The state reported 8.5 deaths per 1,000 live births in 2007, a 5 percent increase over the 2006 rate of 8.1, which was the lowest rate in North Carolina history.
Racial disparities in infant mortality continued, with the minority rate is still more than double the white rate, officials said. The minority infant mortality rate was 13.9 infant deaths for every 1,000 live births in 2007, while the white infant mortality rate was 6.3 percent. In 2006, the minority rate was 13.6 percent – an all-time low – while the white rate was 6 percent.
“Many women of childbearing age in North Carolina are entering pregnancy with risk factors that affect their health as well as the health of their baby,” State Health Director Leah Devlin said in a statement.
A quarter of women in that age group are obese, and a quarter use tobacco, Devlin said. Others are affected by high blood pressure, diabetes, mental health issues, or misuse of alcohol or drugs, she said.
“African American women in North Carolina are disproportionately affected by poor health, lack of health insurance and high rates of poverty,” she said.
“Unfortunately, one out of four of women of childbearing age in North Carolina does not have health insurance, making access to health care difficult at this important time in their lives,” Devlin said. “Without continued care, women who have chronic health problems may not be able to stay healthy. That’s not good for their babies, either, and can put their future pregnancies at risk."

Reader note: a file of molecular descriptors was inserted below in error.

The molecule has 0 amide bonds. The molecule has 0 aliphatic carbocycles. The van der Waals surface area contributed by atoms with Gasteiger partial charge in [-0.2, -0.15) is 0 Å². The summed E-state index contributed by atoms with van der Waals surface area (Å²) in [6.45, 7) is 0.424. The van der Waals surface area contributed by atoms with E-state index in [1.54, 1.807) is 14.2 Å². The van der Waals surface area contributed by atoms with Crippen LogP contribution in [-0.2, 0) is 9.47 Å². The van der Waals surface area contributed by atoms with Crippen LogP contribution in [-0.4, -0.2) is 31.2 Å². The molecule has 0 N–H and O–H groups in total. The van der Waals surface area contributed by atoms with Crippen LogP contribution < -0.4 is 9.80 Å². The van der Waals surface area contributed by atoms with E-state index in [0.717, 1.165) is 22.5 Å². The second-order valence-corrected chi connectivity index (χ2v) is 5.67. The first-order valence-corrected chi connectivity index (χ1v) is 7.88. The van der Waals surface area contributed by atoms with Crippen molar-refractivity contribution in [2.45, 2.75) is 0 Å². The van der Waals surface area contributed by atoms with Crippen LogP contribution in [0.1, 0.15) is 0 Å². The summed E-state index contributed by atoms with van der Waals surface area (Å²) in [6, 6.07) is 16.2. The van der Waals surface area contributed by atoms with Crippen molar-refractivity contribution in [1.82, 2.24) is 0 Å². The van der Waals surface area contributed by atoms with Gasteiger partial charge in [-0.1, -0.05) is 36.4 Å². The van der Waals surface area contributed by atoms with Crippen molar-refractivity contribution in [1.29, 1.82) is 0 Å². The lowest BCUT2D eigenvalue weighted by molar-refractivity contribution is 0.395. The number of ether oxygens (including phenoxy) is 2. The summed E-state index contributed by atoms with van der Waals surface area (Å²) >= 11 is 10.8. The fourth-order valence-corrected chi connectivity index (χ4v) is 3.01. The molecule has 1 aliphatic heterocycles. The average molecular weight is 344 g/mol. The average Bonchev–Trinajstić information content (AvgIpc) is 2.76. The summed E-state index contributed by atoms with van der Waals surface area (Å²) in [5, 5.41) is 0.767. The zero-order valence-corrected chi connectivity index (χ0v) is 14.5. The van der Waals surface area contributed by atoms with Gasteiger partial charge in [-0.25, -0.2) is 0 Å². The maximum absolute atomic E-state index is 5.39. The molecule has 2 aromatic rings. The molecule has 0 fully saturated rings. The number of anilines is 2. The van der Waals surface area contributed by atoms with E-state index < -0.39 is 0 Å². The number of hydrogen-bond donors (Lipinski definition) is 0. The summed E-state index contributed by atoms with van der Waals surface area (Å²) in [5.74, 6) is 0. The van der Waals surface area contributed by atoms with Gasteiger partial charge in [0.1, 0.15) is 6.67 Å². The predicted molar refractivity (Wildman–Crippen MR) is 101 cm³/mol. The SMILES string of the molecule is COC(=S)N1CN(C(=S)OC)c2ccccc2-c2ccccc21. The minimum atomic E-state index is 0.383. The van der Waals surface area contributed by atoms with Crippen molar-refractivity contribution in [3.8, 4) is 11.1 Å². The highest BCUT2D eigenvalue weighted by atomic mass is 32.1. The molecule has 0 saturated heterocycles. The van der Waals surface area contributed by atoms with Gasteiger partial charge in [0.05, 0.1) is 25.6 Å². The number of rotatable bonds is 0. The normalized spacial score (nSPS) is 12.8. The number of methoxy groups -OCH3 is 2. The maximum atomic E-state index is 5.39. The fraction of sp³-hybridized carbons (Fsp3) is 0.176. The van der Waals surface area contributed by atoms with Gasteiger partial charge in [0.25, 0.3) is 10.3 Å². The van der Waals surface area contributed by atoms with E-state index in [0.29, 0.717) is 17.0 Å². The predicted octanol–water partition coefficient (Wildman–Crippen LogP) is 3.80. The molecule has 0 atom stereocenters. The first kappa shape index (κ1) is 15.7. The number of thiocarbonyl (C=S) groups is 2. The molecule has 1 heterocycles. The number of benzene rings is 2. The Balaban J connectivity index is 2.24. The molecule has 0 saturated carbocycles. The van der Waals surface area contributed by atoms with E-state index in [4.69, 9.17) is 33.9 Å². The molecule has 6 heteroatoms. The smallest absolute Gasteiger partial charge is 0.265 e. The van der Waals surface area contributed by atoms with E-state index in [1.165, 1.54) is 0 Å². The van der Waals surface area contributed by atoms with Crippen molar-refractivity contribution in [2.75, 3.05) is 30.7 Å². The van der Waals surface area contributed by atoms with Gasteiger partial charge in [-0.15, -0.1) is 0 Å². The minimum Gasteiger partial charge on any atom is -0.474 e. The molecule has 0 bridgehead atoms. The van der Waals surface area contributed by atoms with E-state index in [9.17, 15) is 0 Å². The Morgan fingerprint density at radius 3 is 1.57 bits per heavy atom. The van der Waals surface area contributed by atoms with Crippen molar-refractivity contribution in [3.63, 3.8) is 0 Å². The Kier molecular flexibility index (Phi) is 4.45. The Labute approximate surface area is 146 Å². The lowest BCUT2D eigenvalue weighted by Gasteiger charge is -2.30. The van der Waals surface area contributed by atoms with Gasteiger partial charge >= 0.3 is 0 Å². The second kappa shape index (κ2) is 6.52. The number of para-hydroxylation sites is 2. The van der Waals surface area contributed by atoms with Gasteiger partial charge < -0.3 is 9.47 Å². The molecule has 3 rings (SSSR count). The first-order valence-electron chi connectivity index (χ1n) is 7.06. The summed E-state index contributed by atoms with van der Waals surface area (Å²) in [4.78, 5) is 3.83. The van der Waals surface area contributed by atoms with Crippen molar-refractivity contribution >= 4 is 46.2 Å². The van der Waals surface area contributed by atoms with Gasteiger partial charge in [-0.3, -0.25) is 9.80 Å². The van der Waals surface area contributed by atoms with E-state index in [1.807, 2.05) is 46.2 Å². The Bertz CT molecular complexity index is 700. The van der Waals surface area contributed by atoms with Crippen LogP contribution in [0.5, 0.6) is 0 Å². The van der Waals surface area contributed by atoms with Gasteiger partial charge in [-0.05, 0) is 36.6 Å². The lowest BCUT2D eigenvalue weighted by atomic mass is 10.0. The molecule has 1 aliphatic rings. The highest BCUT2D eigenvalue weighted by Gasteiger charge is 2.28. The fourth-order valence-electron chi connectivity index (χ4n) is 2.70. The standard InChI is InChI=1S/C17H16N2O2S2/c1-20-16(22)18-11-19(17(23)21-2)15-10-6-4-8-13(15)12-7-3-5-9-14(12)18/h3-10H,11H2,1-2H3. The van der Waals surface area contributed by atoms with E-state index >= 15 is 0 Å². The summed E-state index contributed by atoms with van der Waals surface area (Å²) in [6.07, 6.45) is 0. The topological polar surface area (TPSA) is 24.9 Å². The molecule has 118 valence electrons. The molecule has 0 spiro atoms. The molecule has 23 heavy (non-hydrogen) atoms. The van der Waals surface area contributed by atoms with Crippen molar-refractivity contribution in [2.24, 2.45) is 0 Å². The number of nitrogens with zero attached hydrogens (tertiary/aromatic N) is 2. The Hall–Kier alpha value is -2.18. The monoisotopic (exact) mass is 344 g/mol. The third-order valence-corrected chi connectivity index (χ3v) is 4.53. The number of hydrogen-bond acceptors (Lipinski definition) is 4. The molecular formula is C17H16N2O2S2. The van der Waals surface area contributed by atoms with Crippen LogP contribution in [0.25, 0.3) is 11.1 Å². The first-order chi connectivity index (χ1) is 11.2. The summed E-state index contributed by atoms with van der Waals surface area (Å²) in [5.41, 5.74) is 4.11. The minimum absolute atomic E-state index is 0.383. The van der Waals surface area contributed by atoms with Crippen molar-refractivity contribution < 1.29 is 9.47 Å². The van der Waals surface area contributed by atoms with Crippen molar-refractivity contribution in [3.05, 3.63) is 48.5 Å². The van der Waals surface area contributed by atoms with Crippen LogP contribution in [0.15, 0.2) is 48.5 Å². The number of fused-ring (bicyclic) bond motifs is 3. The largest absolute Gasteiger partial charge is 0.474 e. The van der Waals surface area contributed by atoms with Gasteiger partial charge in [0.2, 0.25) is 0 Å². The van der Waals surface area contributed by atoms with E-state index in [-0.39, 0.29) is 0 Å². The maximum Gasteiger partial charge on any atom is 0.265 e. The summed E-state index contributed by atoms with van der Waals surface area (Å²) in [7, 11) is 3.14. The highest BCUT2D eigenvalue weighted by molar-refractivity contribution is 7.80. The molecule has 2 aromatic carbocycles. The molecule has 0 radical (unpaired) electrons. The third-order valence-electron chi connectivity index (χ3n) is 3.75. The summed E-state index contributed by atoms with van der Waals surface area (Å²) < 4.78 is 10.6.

Infant mortality rates have improved dramatically over the past 30 years in North Carolina, declining 48.8 percent since 1978. North Carolina still has one of the nation’s higher infant mortality rates – the Centers for Disease Control and Prevention ranked the state 44th nationally, based on 2004-05 data.
In 2007, prematurity and low birth weight accounted for 18.6 percent of deaths of infants under 1 year old. Birth defects were the cause of 18.2 percent of the deaths, and Sudden Infant Death Syndrome accounted for 8.9 percent. Other causes of death included respiratory problems and other medical conditions, diseases, infections and accidents. Homicide or assault were blamed for 1.1 percent of the deaths.
Of the 130,886 live births last year, 55.3 percent were white, 23.4 percent were black, 16.9 percent were Hispanic, 1.3 percent were Native American and 3.1 percent were among other races or ethnicities.